Confucianism is so male oriented that its effects on women are understudied. The following pages will demonstrate the tremendous moral and psychological force that Confucianism has also had on women. The extent to which the women in these accounts have suffered for their families is shocking, yet their stories also highlight the fact that even in the most extreme cases of familial abuse, individuals still maneuver to fulfill their own wants and needs to the degree that it is possible. This demonstrates what I have called Quiet Individualism, as opposed to the more overt Western Enlightenment form of Individualism, in that individuals attempt to protect their own interests while maintaining an ideological commitment to Confucian precepts that familial concerns outweigh individual interests.

In merging temporal and regional sights and sounds in this manner, these videos playfully remap history and the contemporary moment. At first glance the commentary posted to these videos seems like little more than unreflexive praise or unrelated venting. Yet comparing the conversations that take place on YouTube and Tudou reveals a good deal about the cultural and historical understandings of the people making the comments.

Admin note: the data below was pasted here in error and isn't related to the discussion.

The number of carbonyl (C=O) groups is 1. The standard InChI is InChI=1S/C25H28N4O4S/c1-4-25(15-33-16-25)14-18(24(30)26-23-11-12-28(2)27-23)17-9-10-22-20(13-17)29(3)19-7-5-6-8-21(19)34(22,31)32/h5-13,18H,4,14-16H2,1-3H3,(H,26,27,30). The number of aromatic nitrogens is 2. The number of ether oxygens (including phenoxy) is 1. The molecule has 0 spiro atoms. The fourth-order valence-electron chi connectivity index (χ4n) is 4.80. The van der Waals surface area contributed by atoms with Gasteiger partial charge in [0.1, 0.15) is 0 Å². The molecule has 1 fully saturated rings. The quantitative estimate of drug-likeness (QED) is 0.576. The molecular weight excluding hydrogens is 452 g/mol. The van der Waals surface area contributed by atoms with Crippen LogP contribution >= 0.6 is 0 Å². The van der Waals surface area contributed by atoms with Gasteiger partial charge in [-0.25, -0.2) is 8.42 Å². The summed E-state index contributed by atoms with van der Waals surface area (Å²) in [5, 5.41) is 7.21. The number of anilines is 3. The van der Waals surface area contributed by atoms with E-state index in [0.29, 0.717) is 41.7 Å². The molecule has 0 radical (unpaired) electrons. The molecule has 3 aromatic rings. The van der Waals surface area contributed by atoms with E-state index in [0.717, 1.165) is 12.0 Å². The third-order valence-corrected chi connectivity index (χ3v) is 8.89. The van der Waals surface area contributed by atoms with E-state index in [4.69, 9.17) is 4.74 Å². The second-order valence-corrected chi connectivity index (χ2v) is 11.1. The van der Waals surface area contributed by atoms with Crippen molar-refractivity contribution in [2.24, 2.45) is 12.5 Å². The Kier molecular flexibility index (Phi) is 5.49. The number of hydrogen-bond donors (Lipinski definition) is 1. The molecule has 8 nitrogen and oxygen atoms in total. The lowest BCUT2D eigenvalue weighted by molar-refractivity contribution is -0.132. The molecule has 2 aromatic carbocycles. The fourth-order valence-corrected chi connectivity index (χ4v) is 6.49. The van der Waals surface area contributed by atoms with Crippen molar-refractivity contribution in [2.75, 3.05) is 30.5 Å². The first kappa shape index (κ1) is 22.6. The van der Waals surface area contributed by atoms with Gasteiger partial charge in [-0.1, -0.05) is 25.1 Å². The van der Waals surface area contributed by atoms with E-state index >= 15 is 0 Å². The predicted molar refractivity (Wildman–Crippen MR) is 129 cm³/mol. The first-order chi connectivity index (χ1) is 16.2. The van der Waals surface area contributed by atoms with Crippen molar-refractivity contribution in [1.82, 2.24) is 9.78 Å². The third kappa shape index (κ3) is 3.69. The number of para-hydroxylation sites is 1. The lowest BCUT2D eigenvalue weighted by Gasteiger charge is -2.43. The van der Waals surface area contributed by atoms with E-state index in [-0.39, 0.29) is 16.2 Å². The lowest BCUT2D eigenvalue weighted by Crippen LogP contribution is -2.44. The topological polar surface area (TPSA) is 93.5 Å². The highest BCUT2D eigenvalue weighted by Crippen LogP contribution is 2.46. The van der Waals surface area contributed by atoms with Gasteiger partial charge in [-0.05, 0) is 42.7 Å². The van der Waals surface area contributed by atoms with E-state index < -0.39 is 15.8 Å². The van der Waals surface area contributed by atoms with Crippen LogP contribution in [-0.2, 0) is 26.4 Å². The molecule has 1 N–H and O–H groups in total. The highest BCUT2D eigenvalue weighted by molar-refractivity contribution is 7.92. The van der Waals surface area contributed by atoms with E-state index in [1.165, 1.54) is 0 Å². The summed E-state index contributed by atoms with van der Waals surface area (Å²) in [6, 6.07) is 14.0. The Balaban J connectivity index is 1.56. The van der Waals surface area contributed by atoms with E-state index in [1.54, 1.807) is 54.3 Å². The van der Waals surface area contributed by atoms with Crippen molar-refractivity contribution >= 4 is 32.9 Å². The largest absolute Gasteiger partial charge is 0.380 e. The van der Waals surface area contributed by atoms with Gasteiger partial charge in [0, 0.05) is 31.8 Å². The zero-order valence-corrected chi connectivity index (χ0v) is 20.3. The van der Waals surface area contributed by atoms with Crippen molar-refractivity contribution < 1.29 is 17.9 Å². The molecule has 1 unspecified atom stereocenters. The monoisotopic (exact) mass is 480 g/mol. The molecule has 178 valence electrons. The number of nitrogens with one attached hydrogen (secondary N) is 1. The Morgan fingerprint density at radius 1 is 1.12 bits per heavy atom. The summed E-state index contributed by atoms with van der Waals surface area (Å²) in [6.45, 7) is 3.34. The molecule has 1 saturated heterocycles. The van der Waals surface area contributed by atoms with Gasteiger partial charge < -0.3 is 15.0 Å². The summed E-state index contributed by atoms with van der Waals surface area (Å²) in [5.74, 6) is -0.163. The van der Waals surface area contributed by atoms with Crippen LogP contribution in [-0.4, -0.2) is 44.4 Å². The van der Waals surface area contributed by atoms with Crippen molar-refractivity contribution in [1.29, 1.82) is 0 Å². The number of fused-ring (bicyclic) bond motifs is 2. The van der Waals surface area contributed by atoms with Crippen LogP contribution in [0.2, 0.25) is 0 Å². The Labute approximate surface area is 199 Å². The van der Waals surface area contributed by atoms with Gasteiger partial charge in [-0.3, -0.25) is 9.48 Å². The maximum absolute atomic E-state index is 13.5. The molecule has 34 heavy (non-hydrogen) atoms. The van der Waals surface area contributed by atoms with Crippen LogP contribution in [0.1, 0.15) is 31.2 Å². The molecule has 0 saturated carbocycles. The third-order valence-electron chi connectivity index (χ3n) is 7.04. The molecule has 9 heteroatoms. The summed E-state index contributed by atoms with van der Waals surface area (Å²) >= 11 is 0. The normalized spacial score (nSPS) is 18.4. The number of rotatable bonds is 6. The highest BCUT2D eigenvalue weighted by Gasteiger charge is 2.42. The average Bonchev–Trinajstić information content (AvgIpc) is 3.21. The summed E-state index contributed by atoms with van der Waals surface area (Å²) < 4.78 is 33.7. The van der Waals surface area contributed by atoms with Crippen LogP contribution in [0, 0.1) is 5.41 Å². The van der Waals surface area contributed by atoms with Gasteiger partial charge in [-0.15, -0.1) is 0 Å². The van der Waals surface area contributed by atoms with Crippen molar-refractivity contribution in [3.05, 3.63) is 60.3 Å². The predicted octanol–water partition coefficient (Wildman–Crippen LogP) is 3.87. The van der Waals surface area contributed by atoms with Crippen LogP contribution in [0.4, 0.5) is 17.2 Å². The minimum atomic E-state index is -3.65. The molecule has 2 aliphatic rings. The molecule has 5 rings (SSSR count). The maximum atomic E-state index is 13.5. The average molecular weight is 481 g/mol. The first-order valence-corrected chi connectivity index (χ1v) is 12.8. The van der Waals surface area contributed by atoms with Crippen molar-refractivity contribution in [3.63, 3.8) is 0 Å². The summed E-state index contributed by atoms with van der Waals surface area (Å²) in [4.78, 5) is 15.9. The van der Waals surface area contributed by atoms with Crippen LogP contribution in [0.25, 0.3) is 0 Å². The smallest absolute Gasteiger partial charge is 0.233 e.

In the following pages I will analyse these mash-ups and their posted commentary on YouTube and Tudou. In combination they create a dialogue that frequently aligns with regionally bound understandings of culture, politics, and history, even as they undermine that sense of local unity with their dissent.

The Chinese-language videos and posted commentary also work to undermine commonly held assumptions that YouTube is a Western domain, forcing us to question our views of cultural centres and peripheries, both globally and in Chinese-speaking Asia. This may be of special interest to those who have read my book, "The Haunting Fetus" more. This article examines the rise and fall of a Daoist master in southern Taiwan.